Social Security Administration
The Secret About Social Security
Many people believe that once they hit age 62, they should immediately begin receiving Social Security benefits. Others have been advised to wait as long as possible before drawing distributions. This has become an even more difficult situation given the recent turbulent market conditions, which may have damaged other retirement savings. As you may have guessed, there is no one right answer. There is, however, a right answer for you.
Life expectancy and income needs
Depending on your health, life expectancy, retirement goals, and sources of income, you may want to receive Social Security benefits beginning at your early retirement age (62), your full retirement age (between 65 and 67), or even age 70. Because there is no mandatory age to begin taking benefits, determining when to start receiving Social Security is a critical component of retirement planning. The two most important factors in making this decision are (1) your life expectancy and (2) what you plan to do with your Social Security income.
If you decide to spend your entire Social Security check every month and think that you may not need the funds past age 70, you may want to begin drawing on Social Security at the earliest possible date. Be aware, however, that cashing in early permanently diminishes your payout rate, while the longer you defer receiving Social Security payments—up to a certain point—the bigger the monthly check will be. Waiting until full retirement age, which ranges from 65 to 67 depending on the year of your birth, ensures that you will receive a greater monthly benefit, while delaying until age 70 ensures that you will receive the maximum possible benefit. There is no benefit to waiting past age 70.
For that very reason, if you believe that you will live well into your 80s, it might make sense to wait until a later date to begin receiving benefits. On the other hand, if you plan to invest your Social Security income, it pays to begin taking distributions at the earliest possible date. If invested wisely, your modest Social Security checks could grow into a substantial sum.
Leveraging Social Security for other needs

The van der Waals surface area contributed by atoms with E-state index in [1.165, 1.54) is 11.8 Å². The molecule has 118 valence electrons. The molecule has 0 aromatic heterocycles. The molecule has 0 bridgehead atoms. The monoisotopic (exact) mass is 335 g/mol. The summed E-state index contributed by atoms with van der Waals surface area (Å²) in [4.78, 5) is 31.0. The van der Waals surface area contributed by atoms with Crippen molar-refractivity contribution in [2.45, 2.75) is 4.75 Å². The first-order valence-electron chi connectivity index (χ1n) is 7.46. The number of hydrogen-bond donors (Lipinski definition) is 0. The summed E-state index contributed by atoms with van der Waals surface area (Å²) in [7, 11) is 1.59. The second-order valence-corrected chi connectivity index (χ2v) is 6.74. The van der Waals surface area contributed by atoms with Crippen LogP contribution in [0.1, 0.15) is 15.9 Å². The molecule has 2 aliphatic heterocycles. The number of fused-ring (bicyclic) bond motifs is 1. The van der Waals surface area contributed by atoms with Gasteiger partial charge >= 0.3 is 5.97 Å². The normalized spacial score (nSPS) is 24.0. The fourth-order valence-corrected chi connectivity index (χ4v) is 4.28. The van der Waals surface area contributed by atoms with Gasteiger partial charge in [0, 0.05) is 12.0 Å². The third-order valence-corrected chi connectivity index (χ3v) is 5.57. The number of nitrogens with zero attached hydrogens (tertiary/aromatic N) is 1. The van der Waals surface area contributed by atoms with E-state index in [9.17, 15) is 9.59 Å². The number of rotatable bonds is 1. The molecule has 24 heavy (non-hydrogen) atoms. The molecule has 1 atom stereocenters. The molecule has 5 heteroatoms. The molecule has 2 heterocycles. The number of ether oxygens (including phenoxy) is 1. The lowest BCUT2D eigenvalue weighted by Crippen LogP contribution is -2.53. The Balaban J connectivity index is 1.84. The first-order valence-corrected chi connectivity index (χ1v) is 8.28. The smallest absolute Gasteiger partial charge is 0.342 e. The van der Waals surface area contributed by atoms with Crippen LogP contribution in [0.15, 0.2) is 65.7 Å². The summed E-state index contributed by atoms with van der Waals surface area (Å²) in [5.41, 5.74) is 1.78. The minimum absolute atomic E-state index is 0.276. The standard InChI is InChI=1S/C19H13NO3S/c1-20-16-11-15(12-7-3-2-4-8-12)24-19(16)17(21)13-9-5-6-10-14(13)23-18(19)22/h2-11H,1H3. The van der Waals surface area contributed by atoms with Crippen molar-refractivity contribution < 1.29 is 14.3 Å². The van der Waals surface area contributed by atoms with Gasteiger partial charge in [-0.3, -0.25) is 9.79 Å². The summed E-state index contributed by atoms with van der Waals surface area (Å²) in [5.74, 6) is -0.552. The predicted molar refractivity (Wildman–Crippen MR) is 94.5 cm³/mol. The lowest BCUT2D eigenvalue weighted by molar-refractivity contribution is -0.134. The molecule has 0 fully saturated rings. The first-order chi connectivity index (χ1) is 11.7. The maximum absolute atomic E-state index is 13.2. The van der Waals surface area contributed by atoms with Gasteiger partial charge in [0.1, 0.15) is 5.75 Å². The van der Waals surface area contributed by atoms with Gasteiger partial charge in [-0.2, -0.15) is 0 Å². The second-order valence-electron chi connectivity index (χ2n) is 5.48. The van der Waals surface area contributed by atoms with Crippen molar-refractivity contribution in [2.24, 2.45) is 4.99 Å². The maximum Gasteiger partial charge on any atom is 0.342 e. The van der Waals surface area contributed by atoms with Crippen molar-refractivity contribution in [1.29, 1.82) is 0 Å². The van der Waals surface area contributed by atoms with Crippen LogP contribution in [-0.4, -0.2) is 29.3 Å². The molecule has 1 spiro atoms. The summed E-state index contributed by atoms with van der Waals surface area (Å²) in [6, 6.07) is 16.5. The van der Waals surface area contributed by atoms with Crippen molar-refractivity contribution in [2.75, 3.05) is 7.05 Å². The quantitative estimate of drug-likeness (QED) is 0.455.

Another way to invest your payments if you don’t need them for regular income is to purchase insurance with your excess Social Security payments. This approach may be beneficial for individuals who lack long-term care insurance and believe that they will require assisted living, full-time aid, or a nursing home sometime in the future. Used this way, your Social Security checks could save you thousands of dollars, helping to protect your assets and ensuring quality medical services.
The Social Security Administration website is a valuable resource to help determine when you should begin taking distributions; you may find the table of payout reductions particularly interesting. As you know, many people are working well past the typical retirement age, regardless of their income needs. This may prove an option even if you could readily take your Social Security benefits early.
As you plan for retirement, it is wise to consult with a trusted financial professional to determine when you should begin receiving Social Security benefits and how (and whether or not) you should invest them, as well as to assess your income flow after the last paycheck. For today’s retirees, Social Security will almost definitely be able to provide a monthly distribution. The question that remains is when the payout should begin.
Call us if you have questions about filing for Social Security at (918) 523-1999!
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